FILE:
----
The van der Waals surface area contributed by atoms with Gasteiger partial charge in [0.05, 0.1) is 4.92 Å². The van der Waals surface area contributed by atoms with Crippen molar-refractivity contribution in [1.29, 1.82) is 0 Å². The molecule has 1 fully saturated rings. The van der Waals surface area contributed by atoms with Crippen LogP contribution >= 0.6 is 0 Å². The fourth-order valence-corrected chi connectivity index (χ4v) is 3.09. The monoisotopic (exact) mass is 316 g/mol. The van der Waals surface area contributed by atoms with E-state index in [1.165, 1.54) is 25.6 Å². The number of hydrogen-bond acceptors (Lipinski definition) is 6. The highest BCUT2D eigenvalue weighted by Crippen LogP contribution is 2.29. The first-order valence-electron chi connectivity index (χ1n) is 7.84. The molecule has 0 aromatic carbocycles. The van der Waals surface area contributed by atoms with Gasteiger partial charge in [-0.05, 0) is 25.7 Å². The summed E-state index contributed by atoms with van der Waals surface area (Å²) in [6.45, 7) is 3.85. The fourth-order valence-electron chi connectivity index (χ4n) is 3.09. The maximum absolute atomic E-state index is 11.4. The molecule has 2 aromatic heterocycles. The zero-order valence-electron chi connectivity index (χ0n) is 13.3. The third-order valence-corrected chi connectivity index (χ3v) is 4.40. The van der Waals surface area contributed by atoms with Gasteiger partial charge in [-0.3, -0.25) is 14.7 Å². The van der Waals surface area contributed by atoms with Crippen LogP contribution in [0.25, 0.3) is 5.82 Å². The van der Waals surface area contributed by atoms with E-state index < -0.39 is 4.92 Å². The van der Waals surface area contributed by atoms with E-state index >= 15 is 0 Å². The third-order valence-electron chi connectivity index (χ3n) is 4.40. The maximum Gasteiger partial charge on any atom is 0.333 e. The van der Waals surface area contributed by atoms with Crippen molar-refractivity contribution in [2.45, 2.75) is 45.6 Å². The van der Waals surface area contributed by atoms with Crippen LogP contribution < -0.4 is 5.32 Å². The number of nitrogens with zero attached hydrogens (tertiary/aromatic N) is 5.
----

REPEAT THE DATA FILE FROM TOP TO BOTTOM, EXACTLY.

The van der Waals surface area contributed by atoms with Gasteiger partial charge in [0.05, 0.1) is 4.92 Å². The van der Waals surface area contributed by atoms with Crippen molar-refractivity contribution in [1.29, 1.82) is 0 Å². The molecule has 1 fully saturated rings. The van der Waals surface area contributed by atoms with Crippen LogP contribution >= 0.6 is 0 Å². The fourth-order valence-corrected chi connectivity index (χ4v) is 3.09. The monoisotopic (exact) mass is 316 g/mol. The van der Waals surface area contributed by atoms with E-state index in [1.165, 1.54) is 25.6 Å². The number of hydrogen-bond acceptors (Lipinski definition) is 6. The highest BCUT2D eigenvalue weighted by Crippen LogP contribution is 2.29. The first-order valence-electron chi connectivity index (χ1n) is 7.84. The molecule has 0 aromatic carbocycles. The van der Waals surface area contributed by atoms with Gasteiger partial charge in [-0.05, 0) is 25.7 Å². The summed E-state index contributed by atoms with van der Waals surface area (Å²) in [6.45, 7) is 3.85. The fourth-order valence-electron chi connectivity index (χ4n) is 3.09. The maximum absolute atomic E-state index is 11.4. The molecule has 2 aromatic heterocycles. The zero-order valence-electron chi connectivity index (χ0n) is 13.3. The third-order valence-corrected chi connectivity index (χ3v) is 4.40. The van der Waals surface area contributed by atoms with Gasteiger partial charge in [-0.3, -0.25) is 14.7 Å². The van der Waals surface area contributed by atoms with Crippen LogP contribution in [0.25, 0.3) is 5.82 Å². The van der Waals surface area contributed by atoms with E-state index < -0.39 is 4.92 Å². The van der Waals surface area contributed by atoms with E-state index >= 15 is 0 Å². The third-order valence-electron chi connectivity index (χ3n) is 4.40. The maximum Gasteiger partial charge on any atom is 0.333 e. The van der Waals surface area contributed by atoms with Crippen molar-refractivity contribution in [2.45, 2.75) is 45.6 Å². The van der Waals surface area contributed by atoms with Crippen LogP contribution < -0.4 is 5.32 Å². The number of nitrogens with zero attached hydrogens (tertiary/aromatic N) is 5.